The Canadian Privacy Law Blog: Developments in privacy law and writings of a Canadian privacy lawyer, containing information related to the Personal Information Protection and Electronic Documents Act (aka PIPEDA) and other Canadian and international laws.
The author of this blog, David T.S. Fraser, is a Canadian privacy lawyer who practices with the firm of McInnes Cooper. He is the author of the Physicians' Privacy Manual. He has a national and international practice advising corporations and individuals on matters related to Canadian privacy laws.
For full contact information and a brief bio, please see David's profile.
The views expressed herein are solely the author's and should not be attributed to his employer or clients. Any postings on legal issues are provided as a public service, and do not constitute solicitation or provision of legal advice. The author makes no claims, promises or guarantees about the accuracy, completeness, or adequacy of the information contained herein or linked to. Nothing herein should be used as a substitute for the advice of competent counsel.
This web site is presented for informational purposes only. These materials do not constitute legal advice and do not create a solicitor-client relationship between you and David T.S. Fraser. If you are seeking specific advice related to Canadian privacy law or PIPEDA, contact the author, David T.S. Fraser.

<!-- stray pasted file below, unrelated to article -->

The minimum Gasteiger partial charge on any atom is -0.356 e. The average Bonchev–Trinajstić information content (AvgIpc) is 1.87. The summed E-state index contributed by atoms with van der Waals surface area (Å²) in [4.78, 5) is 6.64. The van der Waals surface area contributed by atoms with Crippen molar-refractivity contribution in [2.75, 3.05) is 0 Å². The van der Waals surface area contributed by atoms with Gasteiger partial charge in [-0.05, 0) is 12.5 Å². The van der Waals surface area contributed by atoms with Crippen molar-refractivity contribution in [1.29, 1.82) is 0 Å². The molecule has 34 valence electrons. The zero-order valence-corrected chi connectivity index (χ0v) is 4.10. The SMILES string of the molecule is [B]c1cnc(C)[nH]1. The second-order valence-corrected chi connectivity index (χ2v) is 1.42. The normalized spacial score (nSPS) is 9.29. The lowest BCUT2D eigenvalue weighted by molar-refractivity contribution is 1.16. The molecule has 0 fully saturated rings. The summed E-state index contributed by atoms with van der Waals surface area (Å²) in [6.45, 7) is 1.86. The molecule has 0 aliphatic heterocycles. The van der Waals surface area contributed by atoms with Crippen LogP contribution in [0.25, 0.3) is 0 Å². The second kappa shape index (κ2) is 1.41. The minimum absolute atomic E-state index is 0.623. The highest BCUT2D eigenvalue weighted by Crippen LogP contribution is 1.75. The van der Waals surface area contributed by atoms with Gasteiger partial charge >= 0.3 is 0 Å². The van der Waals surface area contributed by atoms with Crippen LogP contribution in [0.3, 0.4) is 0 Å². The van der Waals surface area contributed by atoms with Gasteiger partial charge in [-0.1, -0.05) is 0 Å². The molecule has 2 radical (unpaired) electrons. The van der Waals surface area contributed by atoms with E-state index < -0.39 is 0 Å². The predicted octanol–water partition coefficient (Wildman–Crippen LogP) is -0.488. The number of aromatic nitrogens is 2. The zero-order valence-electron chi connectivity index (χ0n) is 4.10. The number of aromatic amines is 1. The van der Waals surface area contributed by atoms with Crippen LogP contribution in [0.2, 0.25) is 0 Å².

Sunday, October 09, 2005
Sorry. Couldn't resist that headline.
City authorities in Boston are planning to require all beer vendors to send the names and particulars of everyone who buys a keg of beer in the city to the local police, so that the cops can drop by parties to check on how things are going. The privacy acspect of this commented upon, albeit briefly:
Big Brother' Watching
``Big Brother is watching,'' [Boston Detective Tom Sexton] said, in a reference to the George Orwell novel ``1984.'' ``I guess in some respects we are. But we're doing so for good reasons.''
Invasion-of-privacy arguments don't hold up, [Boston Licensing Board Chairman] Pokaski said.
``There's no privacy when alcohol is concerned because it is a highly regulated commodity,'' he said.
Labels: information breaches
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